Jon Voight and Dustin Hoffman in Midnight Cowboy
16th June 2017 The MALESTROM

The BFI are screening a classic: Midnight Cowboy

All hail Netflix, Amazon Prime, video on demand is entertainment king! In this new rather exciting age we live in, there is such an abundance of options both unparalleled and mind boggling to pre-millennials, that all you silver screen searching, Oscar worthy film fanatics could find yourselves scratching your collective heads. The concept of a double click and all your cinematic dreams coming true, at least on a small screen, is hard to get used to. Luckily we still have the BFI – the cinema, the last paradigm of popular culture. On Tuesday 20th June and Friday 30th, a rare experience will present itself on London’s Southbank with two special screenings of Midnight Cowboy

Ok so this is what happened. In 1969, Midnight Cowboy became the first X rated (NC17) film to win an Oscar. No major big deal you might think, but in reality it was. Especially with the film boasting one of the darkest screenplays ever to draw a mainstream audience. It also saw the birth of a star in the slight and unassuming figure of Dustin Hoffman. Add to that a musical accompaniment that still resonates today with ‘Everybody’s Talking at Me’ by Harry Nilsson and the haunting harmonica theme of, ‘Midnight Cowboy’ by John Barry.

As the old saying goes ‘timing is everything’. The story itself came during a period that saw a shift in the cinematic landscape. Easy Rider was causing a storm, and the old guard were reaching the end of a prosperous journey. A-list stars like Burt Lancaster and John Wayne were still around and making pretty good films, but the tide had turned.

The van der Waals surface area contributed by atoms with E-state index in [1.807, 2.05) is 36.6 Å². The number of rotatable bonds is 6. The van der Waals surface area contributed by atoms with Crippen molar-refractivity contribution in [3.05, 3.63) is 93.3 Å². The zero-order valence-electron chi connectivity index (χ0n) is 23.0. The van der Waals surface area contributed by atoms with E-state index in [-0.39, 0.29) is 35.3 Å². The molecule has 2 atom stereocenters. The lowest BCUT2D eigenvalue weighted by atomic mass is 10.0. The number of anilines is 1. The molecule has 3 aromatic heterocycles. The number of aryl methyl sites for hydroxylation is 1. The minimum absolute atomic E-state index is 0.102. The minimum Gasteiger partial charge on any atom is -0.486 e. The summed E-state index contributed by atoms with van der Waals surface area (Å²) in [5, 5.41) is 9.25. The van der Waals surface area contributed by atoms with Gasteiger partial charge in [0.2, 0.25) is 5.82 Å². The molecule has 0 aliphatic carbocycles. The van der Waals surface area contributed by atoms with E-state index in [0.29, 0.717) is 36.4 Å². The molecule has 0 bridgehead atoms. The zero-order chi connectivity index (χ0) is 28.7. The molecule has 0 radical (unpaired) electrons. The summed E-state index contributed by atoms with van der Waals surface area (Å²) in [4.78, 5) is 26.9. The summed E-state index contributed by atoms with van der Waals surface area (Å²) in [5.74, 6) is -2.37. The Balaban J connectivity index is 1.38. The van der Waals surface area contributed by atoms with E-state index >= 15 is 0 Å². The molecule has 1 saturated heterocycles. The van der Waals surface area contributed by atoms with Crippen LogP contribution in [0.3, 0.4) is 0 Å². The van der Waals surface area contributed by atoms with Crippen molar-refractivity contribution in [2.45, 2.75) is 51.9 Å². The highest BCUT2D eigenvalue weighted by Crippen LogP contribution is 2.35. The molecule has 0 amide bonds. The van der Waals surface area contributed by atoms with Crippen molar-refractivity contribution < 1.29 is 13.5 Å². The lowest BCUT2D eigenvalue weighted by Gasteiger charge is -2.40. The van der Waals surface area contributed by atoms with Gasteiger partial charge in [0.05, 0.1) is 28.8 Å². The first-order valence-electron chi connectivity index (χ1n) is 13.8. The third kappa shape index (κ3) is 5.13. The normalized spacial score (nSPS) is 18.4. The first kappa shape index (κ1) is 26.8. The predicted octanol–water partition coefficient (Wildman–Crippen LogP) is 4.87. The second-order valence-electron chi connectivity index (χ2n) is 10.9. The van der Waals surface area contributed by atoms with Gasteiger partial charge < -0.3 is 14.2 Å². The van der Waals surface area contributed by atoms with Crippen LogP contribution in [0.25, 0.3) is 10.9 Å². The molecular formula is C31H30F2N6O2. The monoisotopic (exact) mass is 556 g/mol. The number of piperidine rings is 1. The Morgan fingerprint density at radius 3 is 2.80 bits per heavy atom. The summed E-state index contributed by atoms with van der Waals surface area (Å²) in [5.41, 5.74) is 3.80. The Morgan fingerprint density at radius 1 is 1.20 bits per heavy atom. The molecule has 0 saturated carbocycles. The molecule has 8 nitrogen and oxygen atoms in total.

Midnight Cowboy came about at what can best be described as a turbulent time, Hollywood was just about taking notice of  the late 60’s counter-culture, the end of the revolution. Juxtaposed to this The Rolling Stones were getting arrested for drug induced antics, Jimi Hendrix was setting his guitar on fire and Jim Morrison provoking uproar for encouraging riots. Future legends had staked their claim, Brando, James Dean and Paul Newman with his turn in ‘Hud’ were all phenomenal, but it was a young, struggling kid who had been sharing a flat with another unknown actor Gene Hackman that grasped an opportunity.

Courtesy of BFI

Indeed Dustin Hoffman had confounded critics by pulling off an incredible performance in ‘The Graduate’. It was a huge success and Anne Bancroft was of course the perfect seductress. Challenges abound and Hoffman knew his limitations in a world where the classic Hollywood film system still held strong, and at 5’6”, with a self-proclaimed large nose and one film behind him, he grabbed his moment like a pitbull upon tasting first blood.

He created a character that got so under your skin, the mere mention of the words Ratzo Rizzo can to this day make you reach for a bar of soap. Added to the mix was the well respected British Director, John Schlesinger, who had created his own palette with cinematic gems, ‘Far From The Maddening Crowd’ and ‘Darling’. However suddenly thrust into the chaos and energy of New York City and working with a harrowing screenplay, he was seriously out of his comfort zone.

When Schlesinger couldn’t get permits to film on the busy New York streets, he instructed Voight and Hoffman to the sidewalk amongst the everyday New Yorkers going about their lives, while he hid in a van with his cameraman and secretly shot through the window on a long lens. When Hoffman and Voight crossed a road in the middle of a scene in character, a taxi swerved round the corner almost knocking the pair of them over. Such was Hoffman’s skill at improvisation that he angrily banged on the taxi’s bonnet with his hand and shouted the immortal line,